Sundance – Ed Helms on ‘Cedar Rapids’

We get updates from Helms on 'Cedar Rapids', 'The Office' and 'Hangover 2'.

Fred Topelby Fred Topel

Sundance - Ed Helms on 'Cedar Rapids'

Ed Helms’ next comedy Cedar Rapids premiered at the Sundance Film Festival, immediately following RedState. The next day, Helms continued to share the Sundance experience with the press. Cedar Rapids stars Helms as an insurance salesman and the wacky shenanigans that ensue at an insurance convention. He even gets to do a love scene with Sigourney Weaver. As soon as Helms greeted us, I jumped in with some very important questions on the subject.

 

Ed Helms: Everybody got enough oxygen?

 

CraveOnline:  I am getting winded. Have you been winded? 

Ed Helms: Yes, I’m very winded.

 

CraveOnline:  Doing basic tasks like tying your shoes? 

Ed Helms: Yes, interviewing, I’m already out of breath.

 

CraveOnline:  How did it feel to go on after the RedState religious protests? 

Ed Helms: You know, I just caught the slightest wind of that because Stephen Root was in that movie and then he was at our premiere. He mentioned it but I didn’t know anything about it. I don’t even know what that movie is about so I don’t know what the protests are about. I don’t much care for protesting artistic endeavors in general so I don’t have a whole lot of sympathy for it but people will do whatever they want.

 

CraveOnline:  How great was it to have a love scene with Ripley? 

Ed Helms: Dream come true. I mean, what American male has not had a crush on Ripley at some point?

 

CraveOnline:  You say Sundance is exhausting. How exhausting was Thailand for Hangover 2? 

Ed Helms: Thailand was brutal. It is a beautiful, majestic place to visit and I think if you go with your tourist hat on, you’re kind of excited and ready to take on all these cultural differences and you’re kind of prepared for being unfamiliar with everything. But if you go there with the intention of working hard for two months, suddenly all the unfamiliarity is just totally disconcerting and incredibly taxing. To be kind of thrust into that with this little core group of guys with a lot of very aggressive male energy, it was intense and at times scary, a lot of emotional highs and lows and insanely fun. I think we all came back a little shell shocked. It’s funny, Todd said something a week after we got back, I was talking to him on the phone. Todd Phillips, the director, goes, “I feel like no one understands what we’ve been through. We’re home now and we’re interacting with our friend and family and we can tell people what it was like but you can’t really know. No one can really know.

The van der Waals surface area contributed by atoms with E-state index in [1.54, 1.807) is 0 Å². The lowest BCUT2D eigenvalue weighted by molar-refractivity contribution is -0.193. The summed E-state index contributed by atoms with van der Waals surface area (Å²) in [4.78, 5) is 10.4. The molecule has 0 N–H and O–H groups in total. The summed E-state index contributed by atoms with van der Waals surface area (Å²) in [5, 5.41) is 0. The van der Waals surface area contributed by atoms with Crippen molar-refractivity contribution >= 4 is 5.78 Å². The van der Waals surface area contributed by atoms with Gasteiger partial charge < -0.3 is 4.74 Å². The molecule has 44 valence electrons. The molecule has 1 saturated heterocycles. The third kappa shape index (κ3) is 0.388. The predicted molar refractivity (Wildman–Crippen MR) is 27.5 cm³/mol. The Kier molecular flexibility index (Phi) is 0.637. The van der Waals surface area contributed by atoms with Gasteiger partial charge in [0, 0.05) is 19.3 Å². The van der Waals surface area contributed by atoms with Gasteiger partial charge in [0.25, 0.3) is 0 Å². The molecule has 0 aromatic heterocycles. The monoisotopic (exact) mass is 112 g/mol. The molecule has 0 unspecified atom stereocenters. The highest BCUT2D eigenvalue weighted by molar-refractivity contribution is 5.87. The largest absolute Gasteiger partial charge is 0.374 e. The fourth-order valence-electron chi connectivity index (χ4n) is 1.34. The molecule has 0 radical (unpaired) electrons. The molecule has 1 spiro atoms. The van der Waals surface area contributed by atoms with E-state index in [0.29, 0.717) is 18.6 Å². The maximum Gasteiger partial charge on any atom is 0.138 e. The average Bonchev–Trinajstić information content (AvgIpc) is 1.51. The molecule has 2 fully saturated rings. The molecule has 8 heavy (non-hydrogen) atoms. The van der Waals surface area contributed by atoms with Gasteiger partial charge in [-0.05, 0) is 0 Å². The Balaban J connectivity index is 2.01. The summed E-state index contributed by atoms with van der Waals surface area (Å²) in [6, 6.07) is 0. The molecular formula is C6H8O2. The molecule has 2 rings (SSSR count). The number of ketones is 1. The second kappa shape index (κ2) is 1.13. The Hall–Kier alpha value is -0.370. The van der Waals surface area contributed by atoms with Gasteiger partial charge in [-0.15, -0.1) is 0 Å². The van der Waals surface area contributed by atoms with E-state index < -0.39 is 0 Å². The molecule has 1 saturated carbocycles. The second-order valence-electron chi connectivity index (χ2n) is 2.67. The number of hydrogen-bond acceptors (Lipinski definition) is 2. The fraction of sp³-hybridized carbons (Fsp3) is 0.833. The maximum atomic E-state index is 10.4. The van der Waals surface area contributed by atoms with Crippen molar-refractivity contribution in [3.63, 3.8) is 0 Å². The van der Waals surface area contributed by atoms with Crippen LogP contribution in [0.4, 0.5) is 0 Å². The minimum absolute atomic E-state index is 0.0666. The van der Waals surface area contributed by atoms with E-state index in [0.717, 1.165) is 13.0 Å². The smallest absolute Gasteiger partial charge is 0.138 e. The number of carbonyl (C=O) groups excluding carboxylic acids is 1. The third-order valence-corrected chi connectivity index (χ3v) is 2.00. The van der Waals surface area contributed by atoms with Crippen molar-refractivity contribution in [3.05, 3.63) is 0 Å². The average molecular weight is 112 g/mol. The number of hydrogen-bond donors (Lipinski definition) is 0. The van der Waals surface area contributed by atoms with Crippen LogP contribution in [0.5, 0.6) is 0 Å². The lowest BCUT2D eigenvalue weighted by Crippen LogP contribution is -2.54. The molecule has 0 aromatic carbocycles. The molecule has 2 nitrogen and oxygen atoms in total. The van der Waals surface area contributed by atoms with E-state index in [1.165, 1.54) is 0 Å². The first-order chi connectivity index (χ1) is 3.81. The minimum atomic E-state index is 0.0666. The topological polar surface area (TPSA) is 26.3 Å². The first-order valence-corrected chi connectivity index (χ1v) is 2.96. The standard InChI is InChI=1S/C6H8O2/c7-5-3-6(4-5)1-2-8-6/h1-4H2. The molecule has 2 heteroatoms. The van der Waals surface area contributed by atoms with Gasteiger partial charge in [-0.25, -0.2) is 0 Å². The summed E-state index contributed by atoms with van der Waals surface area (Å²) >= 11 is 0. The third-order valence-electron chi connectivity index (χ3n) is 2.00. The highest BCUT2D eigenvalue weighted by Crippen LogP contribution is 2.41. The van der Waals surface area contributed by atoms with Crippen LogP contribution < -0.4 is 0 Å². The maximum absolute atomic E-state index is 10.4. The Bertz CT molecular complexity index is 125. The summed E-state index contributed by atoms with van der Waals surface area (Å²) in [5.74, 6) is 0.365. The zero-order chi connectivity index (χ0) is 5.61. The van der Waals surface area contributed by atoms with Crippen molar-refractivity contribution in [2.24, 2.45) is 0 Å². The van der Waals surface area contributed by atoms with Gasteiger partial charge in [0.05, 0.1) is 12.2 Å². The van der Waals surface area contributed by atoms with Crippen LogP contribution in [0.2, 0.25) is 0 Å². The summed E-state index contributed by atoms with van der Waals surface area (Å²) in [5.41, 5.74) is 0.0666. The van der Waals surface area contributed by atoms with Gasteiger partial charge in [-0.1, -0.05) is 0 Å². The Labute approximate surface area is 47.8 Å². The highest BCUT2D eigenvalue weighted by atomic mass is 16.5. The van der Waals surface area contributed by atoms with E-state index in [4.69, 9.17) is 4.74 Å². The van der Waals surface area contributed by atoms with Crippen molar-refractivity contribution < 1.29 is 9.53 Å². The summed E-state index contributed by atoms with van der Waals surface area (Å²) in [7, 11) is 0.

CraveOnline:  Will you have post traumatic stress when you see the finished film? 

Ed Helms: I don’t know. It might. It is something that I think collectively was just a very intense experience for all of us. I think when you see the film you’ll just instantly understand why. Even when you see the trailer, I think some of the imagery that we captured because of the places that we were and the places that we committed to going, it’s intense and is a whole new level.

 

CraveOnline:  What’s the feeling on the set of The Office as you approach Steve Carell’s departure? 

Ed Helms: It’s kind of a giant sigh, “Thank God, finally.” No, there’s a lot of excitement on the set about what’s next. It’s not clear to anybody what is next. What I like is that it doesn’t appear that the writers and producers are going to just answer the question quickly. It’ll be explored. It’ll roll out over I think a lot of episodes and different characters competing for Michael’s job, maybe Michael’s job changing shape in some way, maybe looking at other possibilities. It’s sort of the greatest opportunity for storytelling. It’s one of the most fun stories that we’ve had an opportunity to tell on the show. It’s one of the biggest. They’re going to milk it and it’s going to play out.